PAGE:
"The online festival will virtually transport us around the world to see how Honk has manifested across the globe."
"Hong Kong doesn’t only lack animation studios, but more importantly, we’re far behind—homosexual marriages are still illegal."
It’s clear that the Somerville comedian is occupied at a time when many creatives feel stifled.
One of the summer’s soaring sleeper smashes, and should fly with new and old comic heads alike.
“The park should be a place where everyone feels welcome, not a place where Indigenous people are made to feel uncomfortable, erased and demeaned.”
One pandemic event had attendees from Germany, South Africa, and Hawaii: “people were up at like three in the morning to come here, or a version of coming, to hear this author.”
Artists are seeing their worlds close during the pandemic. The exhibits, displays, and sales that provide their income have come to a halt, and artists in and around Boston have found themselves alone and unsupported by the government while struggling to find their footing financially.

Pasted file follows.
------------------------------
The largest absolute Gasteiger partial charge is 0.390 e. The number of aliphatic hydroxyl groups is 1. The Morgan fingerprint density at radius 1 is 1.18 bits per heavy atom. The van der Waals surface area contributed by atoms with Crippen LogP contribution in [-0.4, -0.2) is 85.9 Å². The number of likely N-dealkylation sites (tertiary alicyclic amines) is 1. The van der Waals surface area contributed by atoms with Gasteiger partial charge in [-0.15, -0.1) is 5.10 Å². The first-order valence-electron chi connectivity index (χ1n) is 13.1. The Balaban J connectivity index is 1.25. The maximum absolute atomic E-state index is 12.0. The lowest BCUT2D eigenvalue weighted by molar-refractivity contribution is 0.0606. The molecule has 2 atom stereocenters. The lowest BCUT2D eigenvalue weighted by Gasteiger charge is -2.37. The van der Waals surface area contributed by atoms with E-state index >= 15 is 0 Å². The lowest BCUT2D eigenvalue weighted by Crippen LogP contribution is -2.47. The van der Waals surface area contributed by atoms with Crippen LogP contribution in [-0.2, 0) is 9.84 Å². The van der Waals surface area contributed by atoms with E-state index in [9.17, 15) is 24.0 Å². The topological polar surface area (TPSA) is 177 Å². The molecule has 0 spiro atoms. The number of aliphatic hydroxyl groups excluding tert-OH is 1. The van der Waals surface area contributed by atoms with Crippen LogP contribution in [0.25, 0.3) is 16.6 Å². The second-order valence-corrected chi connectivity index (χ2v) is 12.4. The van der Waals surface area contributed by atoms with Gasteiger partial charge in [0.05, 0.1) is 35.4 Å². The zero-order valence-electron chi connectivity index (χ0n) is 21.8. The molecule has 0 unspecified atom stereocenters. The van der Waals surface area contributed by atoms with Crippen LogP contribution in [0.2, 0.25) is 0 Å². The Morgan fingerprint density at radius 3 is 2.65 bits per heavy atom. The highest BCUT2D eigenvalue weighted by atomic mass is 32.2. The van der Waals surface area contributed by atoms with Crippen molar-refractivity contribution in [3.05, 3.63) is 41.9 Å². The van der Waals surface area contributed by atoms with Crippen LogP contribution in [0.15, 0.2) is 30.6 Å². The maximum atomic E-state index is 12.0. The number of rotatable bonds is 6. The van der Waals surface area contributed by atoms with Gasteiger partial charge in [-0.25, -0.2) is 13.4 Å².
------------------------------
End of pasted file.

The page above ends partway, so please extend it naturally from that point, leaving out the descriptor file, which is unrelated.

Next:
While the Afro Flow crew usually attracts around 40-50 attendees at a regular class, after just one week of streaming, they have more than 7,000 views on Facebook alone. Salmon Jones says she's had attendees from as close by as Northeastern, to folks tuning in from Barbados.
DigBoston will announce some of our own virtual events shortly. In the meantime, we encourage artists to use our online calendar to spread the word about their studio and living room livecasts.